frozen

I made the biggest mistake in raising meat birds

We made one of the biggest mistakes I can think of in raising meat birds. We named one of them. Her name is Purple Bird. I think you can probably pick her out of the flock.

See, a few days ago, she got into a tiff with another chick. I don’t know what happened. I only know that when I went to feed the chicks in the morning, she looked like this.

So I washed it, applied Neosporin and separated her, but she wouldn’t stop scratching at it. By evening, she looked like this.

Out of desperation, I taped her legs together so she couldn’t scratch. That earned her a spot in the house where we could watch her, make sure she could get to her food and water OK, and, well, so we would not feel quite so bad for the little chick.  At the feed store, I purchased a bottle of antiseptic which conveniently dyes everything it touches purple, including hands, sinks, walls and birds.

And, as my husband pointed out, spent way more on the bird than it was worth. Actually, the Cornish crosses had been marked down and I could have bought nine for the price of the antiseptic. Not to mention that Super Saver just ran a special on rotisserie chicken that would have allowed me to buy two for what I just spent.

“But,” I sputtered. “Well,” I continued. “I know,” I concluded.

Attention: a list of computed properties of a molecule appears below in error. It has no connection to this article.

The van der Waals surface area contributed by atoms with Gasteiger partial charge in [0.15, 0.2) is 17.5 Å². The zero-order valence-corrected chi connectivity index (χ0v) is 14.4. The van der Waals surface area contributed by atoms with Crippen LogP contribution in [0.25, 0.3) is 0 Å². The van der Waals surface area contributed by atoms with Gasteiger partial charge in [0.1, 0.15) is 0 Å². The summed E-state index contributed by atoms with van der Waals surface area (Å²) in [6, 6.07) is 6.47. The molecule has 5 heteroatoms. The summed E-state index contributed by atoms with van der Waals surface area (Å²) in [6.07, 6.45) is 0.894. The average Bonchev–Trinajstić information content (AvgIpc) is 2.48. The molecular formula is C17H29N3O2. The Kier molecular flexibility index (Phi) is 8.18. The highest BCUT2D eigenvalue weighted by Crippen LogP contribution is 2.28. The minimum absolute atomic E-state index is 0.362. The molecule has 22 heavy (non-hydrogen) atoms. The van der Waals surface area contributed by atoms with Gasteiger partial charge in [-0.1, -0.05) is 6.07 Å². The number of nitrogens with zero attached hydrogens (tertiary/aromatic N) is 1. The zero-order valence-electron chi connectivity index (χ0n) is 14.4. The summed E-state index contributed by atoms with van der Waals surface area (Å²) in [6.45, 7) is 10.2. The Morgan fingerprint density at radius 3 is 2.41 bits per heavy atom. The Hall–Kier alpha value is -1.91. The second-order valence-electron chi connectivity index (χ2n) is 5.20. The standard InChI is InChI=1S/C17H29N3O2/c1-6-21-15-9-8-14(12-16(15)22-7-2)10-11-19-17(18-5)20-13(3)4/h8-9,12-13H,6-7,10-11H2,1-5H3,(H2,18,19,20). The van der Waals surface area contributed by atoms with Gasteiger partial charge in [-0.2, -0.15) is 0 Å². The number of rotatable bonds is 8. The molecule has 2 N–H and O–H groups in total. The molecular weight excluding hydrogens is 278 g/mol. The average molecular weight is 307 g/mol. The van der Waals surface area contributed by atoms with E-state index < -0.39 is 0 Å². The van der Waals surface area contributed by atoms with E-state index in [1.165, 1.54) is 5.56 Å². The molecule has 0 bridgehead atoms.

I felt bad taping her legs together, but every time I took off the tape, she scratched. So she sat immobilized next to her feed dish watching the children watch her for three days. When I felt too sorry for her, I went out to look at her former brood mates. All the Cornish crosses lay motionless next to the feed dish, watching the other chicks run about and play. It’s kind of what they do.

Then, it finally warmed up. I took her outside and was pleased to note that in the sun and grass, she was too busy scratching at the ground to scratch at her wound. She was starting to show signs of recovery with the swelling gone and nothing but a nasty looking scab. She followed me around, chirped at me and tried to follow me into the house when I went in for the tape and antiseptic when it was time to put her back in her pen.

That’s when I couldn’t help myself. Looking at that lost puppy dog look in a chicken’s eyes I couldn’t help but sympathize,

“Oh, Purple Bird.”

And suddenly she was named.

My husband may have to dispatch this one. I named her. She follows me around. She stops crying at the sound of my voice.

But I think it probably isn’t healthy to feel this attached to your dinner.